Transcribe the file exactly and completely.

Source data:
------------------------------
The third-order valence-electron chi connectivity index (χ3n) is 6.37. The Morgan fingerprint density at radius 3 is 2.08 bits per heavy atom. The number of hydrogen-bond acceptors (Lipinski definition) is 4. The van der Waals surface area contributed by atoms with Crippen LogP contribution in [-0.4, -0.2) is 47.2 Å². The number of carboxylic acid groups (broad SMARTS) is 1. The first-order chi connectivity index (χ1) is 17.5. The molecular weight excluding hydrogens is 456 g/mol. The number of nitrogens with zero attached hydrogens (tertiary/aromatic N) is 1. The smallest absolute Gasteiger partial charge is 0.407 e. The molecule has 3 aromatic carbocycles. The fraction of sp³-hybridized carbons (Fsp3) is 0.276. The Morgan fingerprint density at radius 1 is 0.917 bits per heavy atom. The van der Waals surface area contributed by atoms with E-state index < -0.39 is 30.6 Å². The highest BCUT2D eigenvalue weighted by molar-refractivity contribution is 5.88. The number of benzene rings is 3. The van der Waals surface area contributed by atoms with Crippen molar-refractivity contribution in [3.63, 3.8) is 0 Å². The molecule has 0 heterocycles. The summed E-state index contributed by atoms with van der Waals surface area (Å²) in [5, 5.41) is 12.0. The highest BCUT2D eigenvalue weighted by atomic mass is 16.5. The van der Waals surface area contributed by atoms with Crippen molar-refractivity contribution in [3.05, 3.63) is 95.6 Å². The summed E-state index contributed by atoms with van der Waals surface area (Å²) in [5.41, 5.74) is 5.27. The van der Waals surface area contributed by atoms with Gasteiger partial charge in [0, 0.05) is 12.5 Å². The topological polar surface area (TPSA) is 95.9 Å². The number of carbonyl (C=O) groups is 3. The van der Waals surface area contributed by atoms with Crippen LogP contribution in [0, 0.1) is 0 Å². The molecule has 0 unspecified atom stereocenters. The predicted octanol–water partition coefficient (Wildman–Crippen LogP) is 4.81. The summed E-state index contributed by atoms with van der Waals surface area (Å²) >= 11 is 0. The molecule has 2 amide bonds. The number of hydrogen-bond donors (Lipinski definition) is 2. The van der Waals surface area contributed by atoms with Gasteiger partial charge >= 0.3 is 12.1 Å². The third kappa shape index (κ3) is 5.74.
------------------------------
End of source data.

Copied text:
The third-order valence-electron chi connectivity index (χ3n) is 6.37. The Morgan fingerprint density at radius 3 is 2.08 bits per heavy atom. The number of hydrogen-bond acceptors (Lipinski definition) is 4. The van der Waals surface area contributed by atoms with Crippen LogP contribution in [-0.4, -0.2) is 47.2 Å². The number of carboxylic acid groups (broad SMARTS) is 1. The first-order chi connectivity index (χ1) is 17.5. The molecular weight excluding hydrogens is 456 g/mol. The number of nitrogens with zero attached hydrogens (tertiary/aromatic N) is 1. The smallest absolute Gasteiger partial charge is 0.407 e. The molecule has 3 aromatic carbocycles. The fraction of sp³-hybridized carbons (Fsp3) is 0.276. The Morgan fingerprint density at radius 1 is 0.917 bits per heavy atom. The van der Waals surface area contributed by atoms with E-state index < -0.39 is 30.6 Å². The highest BCUT2D eigenvalue weighted by molar-refractivity contribution is 5.88. The number of benzene rings is 3. The van der Waals surface area contributed by atoms with Crippen molar-refractivity contribution in [3.63, 3.8) is 0 Å². The molecule has 0 heterocycles. The summed E-state index contributed by atoms with van der Waals surface area (Å²) in [5, 5.41) is 12.0. The highest BCUT2D eigenvalue weighted by atomic mass is 16.5. The van der Waals surface area contributed by atoms with Crippen molar-refractivity contribution in [3.05, 3.63) is 95.6 Å². The summed E-state index contributed by atoms with van der Waals surface area (Å²) in [5.41, 5.74) is 5.27. The van der Waals surface area contributed by atoms with Gasteiger partial charge in [0, 0.05) is 12.5 Å². The topological polar surface area (TPSA) is 95.9 Å². The number of carbonyl (C=O) groups is 3. The van der Waals surface area contributed by atoms with Crippen LogP contribution in [0, 0.1) is 0 Å². The molecule has 0 unspecified atom stereocenters. The predicted octanol–water partition coefficient (Wildman–Crippen LogP) is 4.81. The summed E-state index contributed by atoms with van der Waals surface area (Å²) >= 11 is 0. The molecule has 2 amide bonds. The number of hydrogen-bond donors (Lipinski definition) is 2. The van der Waals surface area contributed by atoms with Gasteiger partial charge >= 0.3 is 12.1 Å². The third kappa shape index (κ3) is 5.74.